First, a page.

|Died||April 16, 1959 (aged 83)|
Charles Halton (March 16, 1876 – April 16, 1959) was an American character actor who appeared in over 180 films.
Halton trained at the New York Academy of Dramatic Arts. He made his Broadway debut in 1901, after which he appeared in about 35 productions during the next 50 years. From the 1920s, Halton's thinning hair, rimless glasses, stern-looking face and officious manner were also familiar to generations of American moviegoers. Whether playing the neighborhood busybody, a stern government bureaucrat or weaselly attorney, Halton's characters tried to drive the "immoral influences" out of the neighborhood, foreclose on the orphanage, evict the poor widow and her children from their apartment, or any other number of dastardly deeds, all justified usually by "...I'm sorry but that's my job."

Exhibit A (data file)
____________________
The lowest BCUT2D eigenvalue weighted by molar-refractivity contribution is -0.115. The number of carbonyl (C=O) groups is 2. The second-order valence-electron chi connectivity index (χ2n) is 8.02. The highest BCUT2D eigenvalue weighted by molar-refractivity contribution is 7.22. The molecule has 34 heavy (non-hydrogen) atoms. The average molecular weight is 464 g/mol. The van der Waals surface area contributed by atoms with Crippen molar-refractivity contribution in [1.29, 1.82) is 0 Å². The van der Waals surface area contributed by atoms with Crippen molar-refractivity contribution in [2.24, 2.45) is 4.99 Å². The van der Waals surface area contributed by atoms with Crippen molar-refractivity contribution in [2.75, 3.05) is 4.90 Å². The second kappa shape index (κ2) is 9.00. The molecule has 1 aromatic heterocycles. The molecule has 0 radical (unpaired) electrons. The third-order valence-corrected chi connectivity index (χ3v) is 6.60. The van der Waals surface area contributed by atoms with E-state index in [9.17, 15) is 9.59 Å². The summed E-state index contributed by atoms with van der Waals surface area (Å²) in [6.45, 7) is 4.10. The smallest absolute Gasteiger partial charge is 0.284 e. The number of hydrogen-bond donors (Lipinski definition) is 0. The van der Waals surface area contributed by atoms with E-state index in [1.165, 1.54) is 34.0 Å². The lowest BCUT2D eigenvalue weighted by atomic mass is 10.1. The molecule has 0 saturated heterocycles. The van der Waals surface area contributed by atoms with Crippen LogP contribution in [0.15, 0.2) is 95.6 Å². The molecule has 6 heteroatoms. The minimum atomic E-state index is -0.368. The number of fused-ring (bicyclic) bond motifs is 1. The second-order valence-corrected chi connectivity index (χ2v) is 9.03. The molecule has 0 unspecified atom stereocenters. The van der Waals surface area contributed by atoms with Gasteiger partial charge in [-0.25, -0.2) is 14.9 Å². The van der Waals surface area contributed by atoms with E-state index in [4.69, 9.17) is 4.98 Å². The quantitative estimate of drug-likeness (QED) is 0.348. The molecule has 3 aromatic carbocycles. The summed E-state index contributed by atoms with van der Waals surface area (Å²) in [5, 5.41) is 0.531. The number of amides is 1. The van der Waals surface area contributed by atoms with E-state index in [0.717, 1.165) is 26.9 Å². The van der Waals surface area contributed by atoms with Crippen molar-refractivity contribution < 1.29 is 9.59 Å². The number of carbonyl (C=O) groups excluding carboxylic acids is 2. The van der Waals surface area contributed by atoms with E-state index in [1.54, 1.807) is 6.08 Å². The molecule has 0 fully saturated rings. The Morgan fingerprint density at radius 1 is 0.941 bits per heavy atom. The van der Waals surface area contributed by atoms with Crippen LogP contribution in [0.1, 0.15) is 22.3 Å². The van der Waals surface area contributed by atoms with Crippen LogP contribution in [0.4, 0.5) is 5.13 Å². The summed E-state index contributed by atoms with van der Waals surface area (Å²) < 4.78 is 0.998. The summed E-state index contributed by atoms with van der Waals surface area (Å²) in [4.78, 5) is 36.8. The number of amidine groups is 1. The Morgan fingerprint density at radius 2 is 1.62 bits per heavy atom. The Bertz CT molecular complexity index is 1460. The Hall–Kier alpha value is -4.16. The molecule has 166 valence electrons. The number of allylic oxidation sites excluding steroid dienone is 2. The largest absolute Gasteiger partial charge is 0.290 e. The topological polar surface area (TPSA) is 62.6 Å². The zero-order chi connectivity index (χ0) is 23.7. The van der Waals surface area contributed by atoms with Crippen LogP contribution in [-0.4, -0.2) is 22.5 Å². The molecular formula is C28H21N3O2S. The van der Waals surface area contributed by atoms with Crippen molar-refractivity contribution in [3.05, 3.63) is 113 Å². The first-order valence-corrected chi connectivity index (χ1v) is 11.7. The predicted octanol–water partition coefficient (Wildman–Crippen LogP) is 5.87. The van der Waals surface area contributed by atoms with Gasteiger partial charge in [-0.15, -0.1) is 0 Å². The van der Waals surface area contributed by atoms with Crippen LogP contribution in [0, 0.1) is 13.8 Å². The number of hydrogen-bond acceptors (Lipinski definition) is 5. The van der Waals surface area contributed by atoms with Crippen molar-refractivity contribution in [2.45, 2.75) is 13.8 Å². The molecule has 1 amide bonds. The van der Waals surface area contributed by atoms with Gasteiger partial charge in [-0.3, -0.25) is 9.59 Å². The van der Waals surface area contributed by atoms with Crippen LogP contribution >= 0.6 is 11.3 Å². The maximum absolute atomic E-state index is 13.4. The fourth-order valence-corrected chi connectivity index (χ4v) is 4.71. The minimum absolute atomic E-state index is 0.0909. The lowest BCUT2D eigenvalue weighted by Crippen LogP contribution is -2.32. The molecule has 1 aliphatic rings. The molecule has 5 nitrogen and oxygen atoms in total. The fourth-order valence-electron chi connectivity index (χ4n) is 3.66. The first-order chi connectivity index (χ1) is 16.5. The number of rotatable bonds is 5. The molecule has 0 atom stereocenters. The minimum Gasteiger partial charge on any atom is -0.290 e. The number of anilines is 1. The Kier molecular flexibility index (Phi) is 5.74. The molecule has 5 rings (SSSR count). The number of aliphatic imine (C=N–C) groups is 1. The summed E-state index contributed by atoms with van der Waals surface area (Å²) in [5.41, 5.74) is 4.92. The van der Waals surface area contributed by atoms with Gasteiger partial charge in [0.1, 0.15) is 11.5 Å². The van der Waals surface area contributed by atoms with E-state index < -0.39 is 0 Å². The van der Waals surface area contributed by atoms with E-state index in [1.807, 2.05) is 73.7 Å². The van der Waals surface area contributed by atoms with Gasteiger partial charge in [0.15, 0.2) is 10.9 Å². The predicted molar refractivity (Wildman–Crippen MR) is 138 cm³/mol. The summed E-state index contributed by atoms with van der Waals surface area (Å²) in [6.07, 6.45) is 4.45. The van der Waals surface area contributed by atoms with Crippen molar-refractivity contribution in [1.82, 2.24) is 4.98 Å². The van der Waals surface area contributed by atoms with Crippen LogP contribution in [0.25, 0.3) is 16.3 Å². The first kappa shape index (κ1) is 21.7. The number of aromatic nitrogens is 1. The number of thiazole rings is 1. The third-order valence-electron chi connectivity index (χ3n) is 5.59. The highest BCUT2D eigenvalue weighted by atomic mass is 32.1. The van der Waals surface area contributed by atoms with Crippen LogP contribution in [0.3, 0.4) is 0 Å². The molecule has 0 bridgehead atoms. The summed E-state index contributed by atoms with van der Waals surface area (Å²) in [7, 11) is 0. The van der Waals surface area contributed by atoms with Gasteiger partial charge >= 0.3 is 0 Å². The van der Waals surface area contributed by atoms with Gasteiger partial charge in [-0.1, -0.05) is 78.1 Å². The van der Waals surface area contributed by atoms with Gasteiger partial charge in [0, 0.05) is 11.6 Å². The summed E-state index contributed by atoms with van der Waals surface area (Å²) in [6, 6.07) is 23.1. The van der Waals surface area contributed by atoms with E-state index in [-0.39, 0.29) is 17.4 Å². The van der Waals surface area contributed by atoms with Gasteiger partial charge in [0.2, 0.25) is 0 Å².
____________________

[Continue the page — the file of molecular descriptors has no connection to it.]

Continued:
Among his highest profile roles were Mr. Carter, the bank examiner in Frank Capra's It's a Wonderful Life (1946), the Polish theatre producer Dobosh in Ernst Lubitsch's To Be or Not to Be (1942), and a county official from Idaho in Alfred Hitchcock's Mr. & Mrs. Smith (1941). In Enemy of Women (1944), the story of Joseph Goebbels, Halton played against type as a kindly radio performer of children's stories who is arrested by the Nazis.
Although his career slowed down in the 1950s, he also played roles in numerous television series. His 40-year film career ended with High School Confidential (1958), after which he retired.
On April 16, 1959, Halton died of hepatitis in Los Angeles. He was 83.